“I was surprised how easy it is to increase density on a single-family lot and still feel like there’s plenty of space,” says Naomi. “The entire process was one of the most gratifying experiences I’ve had.”
Derin and Andra realized that if they were going to a do a full basement remodel, including a full seismic upgrade and new bedrooms, a bathroom, and recreation space, it would make sense to add a kitchen as well to create a fully self-contained unit. As they researched ADUs they were convinced to create one in their basement because it would create housing flexibility, enable them to have family close by, create community, and provide income potential.
Lesa Dixon-Gray stumbled across ADUs as she was researching multigenerational housing options for herself and her aging mother. Lesa’s mom, Shirley, was having a difficult time deciding where she wanted to live, but knew she didn’t want to live in the same house as her children. Lesa realized she might be able to entice her mother to move to Portland by giving her a place of her own. As Lesa began searching for duplexes, she discovered ADUs and accessory structures.
Bruce and Carolyn were interested in universal design elements that would enable them to age-in-place. Their design includes a wide hallway, a roll-in shower, and a countertop with a top that raises and lowers to accommodate wheelchair users.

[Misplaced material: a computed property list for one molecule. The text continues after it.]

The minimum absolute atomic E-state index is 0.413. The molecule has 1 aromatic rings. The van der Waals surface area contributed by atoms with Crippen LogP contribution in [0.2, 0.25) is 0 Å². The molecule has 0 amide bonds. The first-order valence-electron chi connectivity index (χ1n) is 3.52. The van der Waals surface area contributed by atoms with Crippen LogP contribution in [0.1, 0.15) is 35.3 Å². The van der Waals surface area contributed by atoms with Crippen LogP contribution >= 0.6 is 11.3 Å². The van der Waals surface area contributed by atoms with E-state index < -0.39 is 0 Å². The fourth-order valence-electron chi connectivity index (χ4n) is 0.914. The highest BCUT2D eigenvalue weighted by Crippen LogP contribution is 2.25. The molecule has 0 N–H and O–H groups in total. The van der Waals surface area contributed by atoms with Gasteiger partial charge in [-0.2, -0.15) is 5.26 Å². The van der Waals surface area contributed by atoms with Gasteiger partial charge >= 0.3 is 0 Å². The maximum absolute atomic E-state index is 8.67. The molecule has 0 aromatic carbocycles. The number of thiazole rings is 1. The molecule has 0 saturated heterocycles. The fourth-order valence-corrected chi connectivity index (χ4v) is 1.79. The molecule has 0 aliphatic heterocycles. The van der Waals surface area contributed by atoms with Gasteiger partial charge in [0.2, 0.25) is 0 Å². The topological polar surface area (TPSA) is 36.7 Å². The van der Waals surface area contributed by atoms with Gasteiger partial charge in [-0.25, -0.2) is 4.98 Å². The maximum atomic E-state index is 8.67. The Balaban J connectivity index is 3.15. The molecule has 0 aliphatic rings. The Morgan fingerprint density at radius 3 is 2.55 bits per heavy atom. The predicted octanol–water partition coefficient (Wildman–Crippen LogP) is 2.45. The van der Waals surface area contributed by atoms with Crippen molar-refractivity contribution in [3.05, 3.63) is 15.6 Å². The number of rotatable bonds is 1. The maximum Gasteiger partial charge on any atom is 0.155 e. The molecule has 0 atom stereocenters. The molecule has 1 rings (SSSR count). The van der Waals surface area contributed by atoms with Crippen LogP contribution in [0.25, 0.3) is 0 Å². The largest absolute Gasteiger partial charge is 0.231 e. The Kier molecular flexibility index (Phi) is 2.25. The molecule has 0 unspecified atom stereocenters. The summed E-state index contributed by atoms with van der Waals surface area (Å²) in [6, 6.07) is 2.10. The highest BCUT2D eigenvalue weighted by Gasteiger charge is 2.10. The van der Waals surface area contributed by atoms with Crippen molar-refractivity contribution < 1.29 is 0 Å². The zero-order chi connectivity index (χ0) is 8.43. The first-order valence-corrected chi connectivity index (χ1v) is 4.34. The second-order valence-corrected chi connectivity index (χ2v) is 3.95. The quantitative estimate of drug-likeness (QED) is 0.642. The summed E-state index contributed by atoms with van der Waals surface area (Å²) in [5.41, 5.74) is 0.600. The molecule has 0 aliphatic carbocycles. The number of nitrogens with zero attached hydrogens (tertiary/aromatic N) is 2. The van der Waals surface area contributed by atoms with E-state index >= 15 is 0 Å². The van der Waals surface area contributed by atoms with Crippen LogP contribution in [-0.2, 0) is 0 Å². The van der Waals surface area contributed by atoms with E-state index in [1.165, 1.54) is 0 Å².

John used a home equity line of credit (HELOC) and credit cards to turn his basement apartment into a permitted ADU. His primary design consideration was that he wanted the apartment to be a fully self-contained residence.
When Ellen’s new university professorship required relocation to Virginia, they had to make big decisions about their SE Portland property. They knew they wanted to ultimately return to their home in Portland and for the time-being they planned to return during academic breaks. It didn’t make sense to leave their beloved home vacant while they were gone. However, if they leased their property they would have no place to call home when they returned to Portland for the holidays. A little ADU solved the problem.
Jeff and Beth knew there was demand for accommodations in this desirable area, since they built a duplex next door in 2004. But the idea of a guesthouse didn’t come to them until they were halfway through the project.
When Wally and Lara decided to get married, start a family, and start their own business, they decided they wanted a space of their own. However, they didn’t want their friends to have to have to move out, so Wally and Lara decided to convert the basement into a separate affordable living space.
Matt and Lissa were building a new home and realized that creating an apartment over the garage was a good opportunity to add extra living space. The ADU could generate rental income and create flexibility as their housing needs changed. For now the ADU serves as a rental, but it could eventually be a home for their special needs son if needed.